|Sandra Merville Hart|
Someone once told me, "You're not a writer until you've been rejected." Though this author obviously meant to encourage me, it did not remove the sting of a rejection recently received -- the first of many.
If you're a writer, your thoughts likely already traveled back to that first painful rejection. Perhaps the most recent one sprang to mind. Receiving refusals doesn't seem to grow easier.
A seasoned author gave me a bit of advice when I began writing. These words of wisdom probably saved my sanity in the past few years. What was this sage advice? Cast a wide net.
Those weren't her exact words, but that's what it has come to mean to me.
When I first began writing, I wrote a short story, devotion, or an article. After researching for magazines looking for this type of writing on the Internet and my trusty writers guides, I submitted it to one editor at a time. Waiting to hear from that one publisher agonized me. Once the rejection letter arrived, it took weeks to summon the courage to send it to the next name on the list.
My friend encouraged me to submit to several publishers at a time, at least to all who accept simultaneous submissions. There's always a feeling of hope and possibilities when submitting. Once it has been sent, she advised me not to wait idly. Write something else. Revise it. Polish it. Make it the best you know how to do. Whenever that work is ready, send it out after researching potential editors. Then begin the next writing project.
The rejections that come in typically don't hurt as much when other possibilities exist. In the meantime writing skills improve with each task, increasing our chances of publication. It's like the basketball player who practices throwing hoops day after day. Continuous practice adds finesse and polish to already familiar tasks.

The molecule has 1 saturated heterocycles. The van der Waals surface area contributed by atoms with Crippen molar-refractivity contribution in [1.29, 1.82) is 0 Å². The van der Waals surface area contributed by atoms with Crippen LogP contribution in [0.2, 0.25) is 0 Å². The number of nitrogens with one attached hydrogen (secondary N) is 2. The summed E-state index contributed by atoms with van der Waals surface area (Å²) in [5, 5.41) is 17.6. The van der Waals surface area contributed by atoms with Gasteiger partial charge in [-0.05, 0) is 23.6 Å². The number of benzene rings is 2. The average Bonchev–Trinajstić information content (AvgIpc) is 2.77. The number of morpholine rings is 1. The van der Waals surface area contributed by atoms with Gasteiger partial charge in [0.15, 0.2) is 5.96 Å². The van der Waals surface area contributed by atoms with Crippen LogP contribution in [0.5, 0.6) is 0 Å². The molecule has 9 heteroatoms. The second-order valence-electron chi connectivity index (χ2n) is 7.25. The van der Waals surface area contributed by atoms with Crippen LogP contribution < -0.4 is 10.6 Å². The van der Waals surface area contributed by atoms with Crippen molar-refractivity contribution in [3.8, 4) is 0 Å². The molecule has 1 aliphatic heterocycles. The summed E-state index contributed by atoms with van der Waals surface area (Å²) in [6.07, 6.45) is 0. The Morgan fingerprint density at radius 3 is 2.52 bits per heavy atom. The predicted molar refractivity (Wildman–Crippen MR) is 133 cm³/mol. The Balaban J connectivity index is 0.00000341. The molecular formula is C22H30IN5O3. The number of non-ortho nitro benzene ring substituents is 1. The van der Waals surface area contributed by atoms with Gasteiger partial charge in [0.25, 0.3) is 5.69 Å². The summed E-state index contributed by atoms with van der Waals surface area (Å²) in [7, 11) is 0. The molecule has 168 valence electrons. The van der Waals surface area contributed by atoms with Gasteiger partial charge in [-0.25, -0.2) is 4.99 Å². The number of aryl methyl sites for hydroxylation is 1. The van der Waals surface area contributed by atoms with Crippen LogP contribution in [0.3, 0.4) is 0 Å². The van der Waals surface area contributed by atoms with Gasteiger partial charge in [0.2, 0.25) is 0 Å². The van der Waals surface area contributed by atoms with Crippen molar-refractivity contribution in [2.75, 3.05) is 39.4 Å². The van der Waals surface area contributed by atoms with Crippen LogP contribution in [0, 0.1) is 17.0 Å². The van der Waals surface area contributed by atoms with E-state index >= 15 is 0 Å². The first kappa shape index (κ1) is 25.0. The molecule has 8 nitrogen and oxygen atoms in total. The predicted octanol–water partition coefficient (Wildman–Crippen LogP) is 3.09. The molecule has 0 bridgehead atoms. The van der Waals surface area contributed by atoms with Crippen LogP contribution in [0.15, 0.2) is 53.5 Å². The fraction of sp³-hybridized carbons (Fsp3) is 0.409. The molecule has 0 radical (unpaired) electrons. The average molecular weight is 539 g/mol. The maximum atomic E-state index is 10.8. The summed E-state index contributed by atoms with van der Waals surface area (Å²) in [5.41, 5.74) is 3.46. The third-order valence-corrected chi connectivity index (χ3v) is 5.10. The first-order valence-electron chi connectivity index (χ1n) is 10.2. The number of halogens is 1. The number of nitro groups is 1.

Will rejection always hurt? Unfortunately, it probably will. Some have crushed me. Shifting focus to learning to be the best writer you can be may be the key.
If you are continuously applying all you've learned thus far to each new writing project, you will improve. You'll be submitting your best work each time because you're not the same writer as a year ago or even six months ago.
And someday your best will be good enough.
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Cast a wide net and more writing advice by Sandra Merville Hart. Click to Tweet
Write something else. Revise it. Polish it. Make it the best you know how to do. Click to Tweet
|About the Author|
|A Stranger On My Land|
by Sandra Merville Hart
But her Aunt Lavinia, bitter over what Yankees have done to their land, urges Carrie to allow Adam to die. Carrie refuses, but cannot remove the bullets. Adam's friendship with Jay softens her heart toward him. It's not long until his gratitude and teasing manner spark a friendship between the young couple. Even though Carrie's father fights for the Confederacy in far-off Virginia, her feelings for the handsome young soldier begin to blossom into love.
When Adam's condition worsens, Carrie knows a Union surgeon is needed to save his life. How can she accomplish this and keep her family's hiding place a secret?